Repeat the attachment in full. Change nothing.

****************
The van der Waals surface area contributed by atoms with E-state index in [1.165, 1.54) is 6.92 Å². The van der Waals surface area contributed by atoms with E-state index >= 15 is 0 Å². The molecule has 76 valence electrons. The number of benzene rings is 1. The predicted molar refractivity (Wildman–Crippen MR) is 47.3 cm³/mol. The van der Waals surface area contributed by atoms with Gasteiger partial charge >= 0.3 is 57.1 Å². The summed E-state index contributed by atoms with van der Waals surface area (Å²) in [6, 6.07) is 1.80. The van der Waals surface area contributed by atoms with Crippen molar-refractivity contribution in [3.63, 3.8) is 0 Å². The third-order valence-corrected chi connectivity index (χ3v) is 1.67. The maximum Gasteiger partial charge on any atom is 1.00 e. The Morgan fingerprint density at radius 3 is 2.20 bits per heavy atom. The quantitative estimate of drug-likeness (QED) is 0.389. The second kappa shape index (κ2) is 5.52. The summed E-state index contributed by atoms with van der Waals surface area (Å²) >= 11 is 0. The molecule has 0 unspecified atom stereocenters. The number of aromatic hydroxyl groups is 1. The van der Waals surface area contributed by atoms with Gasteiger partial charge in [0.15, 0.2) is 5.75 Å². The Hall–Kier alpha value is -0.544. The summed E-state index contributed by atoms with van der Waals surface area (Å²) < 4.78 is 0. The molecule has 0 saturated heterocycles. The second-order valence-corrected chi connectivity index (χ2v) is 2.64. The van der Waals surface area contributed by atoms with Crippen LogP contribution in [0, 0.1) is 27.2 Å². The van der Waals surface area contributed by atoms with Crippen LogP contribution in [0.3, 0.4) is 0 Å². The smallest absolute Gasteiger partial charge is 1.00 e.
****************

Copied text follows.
The van der Waals surface area contributed by atoms with E-state index in [1.165, 1.54) is 6.92 Å². The van der Waals surface area contributed by atoms with E-state index >= 15 is 0 Å². The molecule has 76 valence electrons. The number of benzene rings is 1. The predicted molar refractivity (Wildman–Crippen MR) is 47.3 cm³/mol. The van der Waals surface area contributed by atoms with Gasteiger partial charge >= 0.3 is 57.1 Å². The summed E-state index contributed by atoms with van der Waals surface area (Å²) in [6, 6.07) is 1.80. The van der Waals surface area contributed by atoms with Crippen molar-refractivity contribution in [3.63, 3.8) is 0 Å². The third-order valence-corrected chi connectivity index (χ3v) is 1.67. The maximum Gasteiger partial charge on any atom is 1.00 e. The Morgan fingerprint density at radius 3 is 2.20 bits per heavy atom. The quantitative estimate of drug-likeness (QED) is 0.389. The second kappa shape index (κ2) is 5.52. The summed E-state index contributed by atoms with van der Waals surface area (Å²) >= 11 is 0. The molecule has 0 unspecified atom stereocenters. The number of aromatic hydroxyl groups is 1. The van der Waals surface area contributed by atoms with Gasteiger partial charge in [0.15, 0.2) is 5.75 Å². The Hall–Kier alpha value is -0.544. The summed E-state index contributed by atoms with van der Waals surface area (Å²) < 4.78 is 0. The molecule has 0 saturated heterocycles. The second-order valence-corrected chi connectivity index (χ2v) is 2.64. The van der Waals surface area contributed by atoms with Crippen LogP contribution in [0, 0.1) is 27.2 Å². The van der Waals surface area contributed by atoms with Crippen LogP contribution in [0.3, 0.4) is 0 Å². The smallest absolute Gasteiger partial charge is 1.00 e.